The Silent Patient

As it happens, I’m late to this party. The Silent Patient by Alex Michaelides came out in 2019, and is apparently in production as a tv series. I did try to read it once before, but I couldn’t get into it.

I took a road trip recently, though, and that gave me a chance to listen to a couple of longer books.

I am so glad I tried this one again.

This time I was able to appreciate the slow build through the complicated character development, and the parallel story arcs that came together in a surprising and, for me, unexpected way.

In an interview with Michaelides at the end of the audio book, he explains some of his influences, especially summers reading Agatha Christie novels. He says he liked the closed environments — the manor house, the ship, the train — that Christie was fond of using. He also credited P.D. James and Ruth Rendell, as influences.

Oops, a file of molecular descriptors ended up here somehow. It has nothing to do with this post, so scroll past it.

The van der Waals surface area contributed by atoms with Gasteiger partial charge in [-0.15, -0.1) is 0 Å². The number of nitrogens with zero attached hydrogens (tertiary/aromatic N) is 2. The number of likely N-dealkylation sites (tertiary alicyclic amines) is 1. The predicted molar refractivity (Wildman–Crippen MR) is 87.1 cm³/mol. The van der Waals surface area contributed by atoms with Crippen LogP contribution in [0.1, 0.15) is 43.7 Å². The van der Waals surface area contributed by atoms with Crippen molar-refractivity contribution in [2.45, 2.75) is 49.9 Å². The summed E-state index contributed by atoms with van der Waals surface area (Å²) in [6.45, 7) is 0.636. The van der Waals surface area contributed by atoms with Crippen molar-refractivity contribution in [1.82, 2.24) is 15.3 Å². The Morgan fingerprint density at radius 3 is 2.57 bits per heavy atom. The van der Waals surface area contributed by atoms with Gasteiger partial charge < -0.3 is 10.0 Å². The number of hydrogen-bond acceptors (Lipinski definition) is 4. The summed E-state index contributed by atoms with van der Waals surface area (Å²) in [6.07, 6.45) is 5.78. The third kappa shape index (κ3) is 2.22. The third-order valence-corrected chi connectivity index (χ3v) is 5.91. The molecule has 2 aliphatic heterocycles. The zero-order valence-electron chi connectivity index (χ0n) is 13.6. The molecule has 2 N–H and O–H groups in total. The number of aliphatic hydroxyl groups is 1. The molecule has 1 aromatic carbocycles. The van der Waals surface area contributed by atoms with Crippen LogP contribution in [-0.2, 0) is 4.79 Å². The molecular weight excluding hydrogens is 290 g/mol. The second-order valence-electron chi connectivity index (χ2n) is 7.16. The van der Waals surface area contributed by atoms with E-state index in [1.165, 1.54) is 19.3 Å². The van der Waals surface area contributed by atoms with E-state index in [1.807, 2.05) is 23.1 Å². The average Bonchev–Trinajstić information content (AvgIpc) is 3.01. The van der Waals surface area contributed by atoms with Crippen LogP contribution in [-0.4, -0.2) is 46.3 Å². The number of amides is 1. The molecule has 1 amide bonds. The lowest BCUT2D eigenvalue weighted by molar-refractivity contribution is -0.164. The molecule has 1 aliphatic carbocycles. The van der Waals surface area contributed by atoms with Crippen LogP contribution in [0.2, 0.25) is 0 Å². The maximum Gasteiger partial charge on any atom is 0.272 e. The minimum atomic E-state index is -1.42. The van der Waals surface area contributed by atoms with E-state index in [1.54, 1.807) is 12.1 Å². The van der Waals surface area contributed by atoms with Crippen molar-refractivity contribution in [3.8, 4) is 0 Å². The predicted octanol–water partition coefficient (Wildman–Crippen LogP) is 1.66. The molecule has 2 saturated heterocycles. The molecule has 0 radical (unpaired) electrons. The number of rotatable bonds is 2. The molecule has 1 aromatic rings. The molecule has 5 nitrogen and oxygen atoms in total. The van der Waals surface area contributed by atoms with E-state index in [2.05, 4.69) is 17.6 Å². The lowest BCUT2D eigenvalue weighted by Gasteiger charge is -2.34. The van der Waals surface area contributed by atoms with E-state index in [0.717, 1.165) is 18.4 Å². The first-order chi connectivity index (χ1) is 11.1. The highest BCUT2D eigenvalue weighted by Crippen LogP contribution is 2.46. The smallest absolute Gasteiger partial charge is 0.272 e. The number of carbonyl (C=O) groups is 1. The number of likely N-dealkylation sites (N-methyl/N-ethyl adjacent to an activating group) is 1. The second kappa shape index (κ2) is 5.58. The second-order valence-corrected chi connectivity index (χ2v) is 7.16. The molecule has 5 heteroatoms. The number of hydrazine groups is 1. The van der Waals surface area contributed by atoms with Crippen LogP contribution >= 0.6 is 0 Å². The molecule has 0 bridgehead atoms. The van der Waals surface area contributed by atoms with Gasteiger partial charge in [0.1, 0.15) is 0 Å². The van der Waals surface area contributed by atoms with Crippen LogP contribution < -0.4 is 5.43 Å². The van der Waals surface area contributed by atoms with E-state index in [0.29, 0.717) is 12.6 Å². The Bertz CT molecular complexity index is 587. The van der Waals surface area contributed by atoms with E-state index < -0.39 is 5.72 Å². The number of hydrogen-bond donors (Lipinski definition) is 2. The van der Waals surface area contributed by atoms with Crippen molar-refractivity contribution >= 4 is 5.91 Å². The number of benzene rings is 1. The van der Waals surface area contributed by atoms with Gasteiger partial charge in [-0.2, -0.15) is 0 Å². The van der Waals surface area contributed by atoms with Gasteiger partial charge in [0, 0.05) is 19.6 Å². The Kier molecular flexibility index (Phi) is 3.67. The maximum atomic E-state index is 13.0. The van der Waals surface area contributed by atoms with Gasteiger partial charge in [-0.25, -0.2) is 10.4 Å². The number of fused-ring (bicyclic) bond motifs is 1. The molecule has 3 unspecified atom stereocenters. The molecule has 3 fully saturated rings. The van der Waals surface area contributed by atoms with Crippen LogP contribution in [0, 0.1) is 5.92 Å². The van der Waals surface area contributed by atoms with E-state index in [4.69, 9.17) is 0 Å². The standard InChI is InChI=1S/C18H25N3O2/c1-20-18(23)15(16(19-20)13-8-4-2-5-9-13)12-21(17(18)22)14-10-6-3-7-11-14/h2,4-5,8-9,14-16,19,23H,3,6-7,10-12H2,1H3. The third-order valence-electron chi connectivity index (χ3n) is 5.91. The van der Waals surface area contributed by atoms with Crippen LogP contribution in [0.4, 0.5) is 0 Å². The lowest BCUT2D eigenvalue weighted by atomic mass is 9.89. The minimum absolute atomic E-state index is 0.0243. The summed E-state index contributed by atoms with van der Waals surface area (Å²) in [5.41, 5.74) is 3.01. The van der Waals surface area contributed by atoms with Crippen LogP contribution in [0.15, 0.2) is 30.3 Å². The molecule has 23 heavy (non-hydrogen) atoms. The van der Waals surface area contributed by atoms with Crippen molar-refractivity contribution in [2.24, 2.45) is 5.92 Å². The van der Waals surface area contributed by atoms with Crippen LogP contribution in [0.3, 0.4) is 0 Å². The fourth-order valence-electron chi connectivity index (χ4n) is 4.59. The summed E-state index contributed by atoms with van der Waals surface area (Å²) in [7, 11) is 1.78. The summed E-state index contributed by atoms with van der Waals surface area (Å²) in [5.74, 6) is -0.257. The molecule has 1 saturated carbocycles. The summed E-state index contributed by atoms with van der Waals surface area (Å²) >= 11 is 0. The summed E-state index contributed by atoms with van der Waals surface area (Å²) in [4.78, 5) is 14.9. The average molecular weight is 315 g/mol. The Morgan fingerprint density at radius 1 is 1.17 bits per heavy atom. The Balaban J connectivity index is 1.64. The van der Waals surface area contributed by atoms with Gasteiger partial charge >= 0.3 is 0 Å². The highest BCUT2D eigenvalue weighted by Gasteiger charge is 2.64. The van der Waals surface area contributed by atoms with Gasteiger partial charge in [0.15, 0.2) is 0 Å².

His “manor house” was a mental hospital, and his approach to bringing psychology to the story was, perhaps, more direct and yet more sophisticated than authors who wrote while the field was first being developed. But he plays fair with his readers, offering clues in the early pages that, in retrospect, give away the whole story.

I remember noticing a few of them, but I let them slip from my mind as I let the story and its two narrators reel me in.

I’m not a big fan of unreliable narrators, but I think Michaelides handles the style better than most I’ve read.

In that interview, he also says he was surprised others called it a thriller. But there was a creeping sense of dread that built through the novel that certainly justifies the category in my mind.

I liked this book so much, I’m tempted to buy a print copy so I can dissect it with sticky notes the way one of my friends has often done, looking first at story, then at plot, character, symbolism.

This is on the list for a book club we’re both in. Fingers crossed she’ll do it again.


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